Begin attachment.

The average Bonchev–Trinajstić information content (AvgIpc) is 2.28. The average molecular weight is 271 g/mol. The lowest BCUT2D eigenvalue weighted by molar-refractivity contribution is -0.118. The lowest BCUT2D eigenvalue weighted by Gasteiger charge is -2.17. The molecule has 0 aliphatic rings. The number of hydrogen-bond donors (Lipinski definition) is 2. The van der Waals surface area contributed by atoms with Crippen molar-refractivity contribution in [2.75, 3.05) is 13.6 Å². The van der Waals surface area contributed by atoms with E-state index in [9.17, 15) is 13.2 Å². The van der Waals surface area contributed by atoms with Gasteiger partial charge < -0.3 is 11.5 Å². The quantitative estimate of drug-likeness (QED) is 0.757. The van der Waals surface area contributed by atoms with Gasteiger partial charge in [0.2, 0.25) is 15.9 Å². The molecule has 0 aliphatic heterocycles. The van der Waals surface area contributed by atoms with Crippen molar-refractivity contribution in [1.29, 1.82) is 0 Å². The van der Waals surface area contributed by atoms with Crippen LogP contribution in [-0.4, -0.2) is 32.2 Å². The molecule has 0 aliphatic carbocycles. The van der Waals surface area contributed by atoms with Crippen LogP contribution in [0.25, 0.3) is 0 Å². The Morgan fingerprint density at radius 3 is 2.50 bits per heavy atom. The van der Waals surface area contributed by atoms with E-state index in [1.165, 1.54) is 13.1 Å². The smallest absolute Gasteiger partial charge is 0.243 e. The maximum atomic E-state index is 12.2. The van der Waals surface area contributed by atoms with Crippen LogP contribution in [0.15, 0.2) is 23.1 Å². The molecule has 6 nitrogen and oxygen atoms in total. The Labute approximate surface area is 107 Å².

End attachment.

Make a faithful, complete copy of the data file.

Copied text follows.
The average Bonchev–Trinajstić information content (AvgIpc) is 2.28. The average molecular weight is 271 g/mol. The lowest BCUT2D eigenvalue weighted by molar-refractivity contribution is -0.118. The lowest BCUT2D eigenvalue weighted by Gasteiger charge is -2.17. The molecule has 0 aliphatic rings. The number of hydrogen-bond donors (Lipinski definition) is 2. The van der Waals surface area contributed by atoms with Crippen molar-refractivity contribution in [2.75, 3.05) is 13.6 Å². The van der Waals surface area contributed by atoms with E-state index in [9.17, 15) is 13.2 Å². The van der Waals surface area contributed by atoms with Gasteiger partial charge < -0.3 is 11.5 Å². The quantitative estimate of drug-likeness (QED) is 0.757. The van der Waals surface area contributed by atoms with Gasteiger partial charge in [0.2, 0.25) is 15.9 Å². The molecule has 0 aliphatic heterocycles. The van der Waals surface area contributed by atoms with Crippen molar-refractivity contribution in [1.29, 1.82) is 0 Å². The van der Waals surface area contributed by atoms with Crippen LogP contribution in [-0.4, -0.2) is 32.2 Å². The molecule has 0 aliphatic carbocycles. The van der Waals surface area contributed by atoms with Crippen LogP contribution in [0.25, 0.3) is 0 Å². The Morgan fingerprint density at radius 3 is 2.50 bits per heavy atom. The van der Waals surface area contributed by atoms with E-state index in [1.165, 1.54) is 13.1 Å². The smallest absolute Gasteiger partial charge is 0.243 e. The maximum atomic E-state index is 12.2. The van der Waals surface area contributed by atoms with Crippen LogP contribution in [0.15, 0.2) is 23.1 Å². The molecule has 6 nitrogen and oxygen atoms in total. The Labute approximate surface area is 107 Å².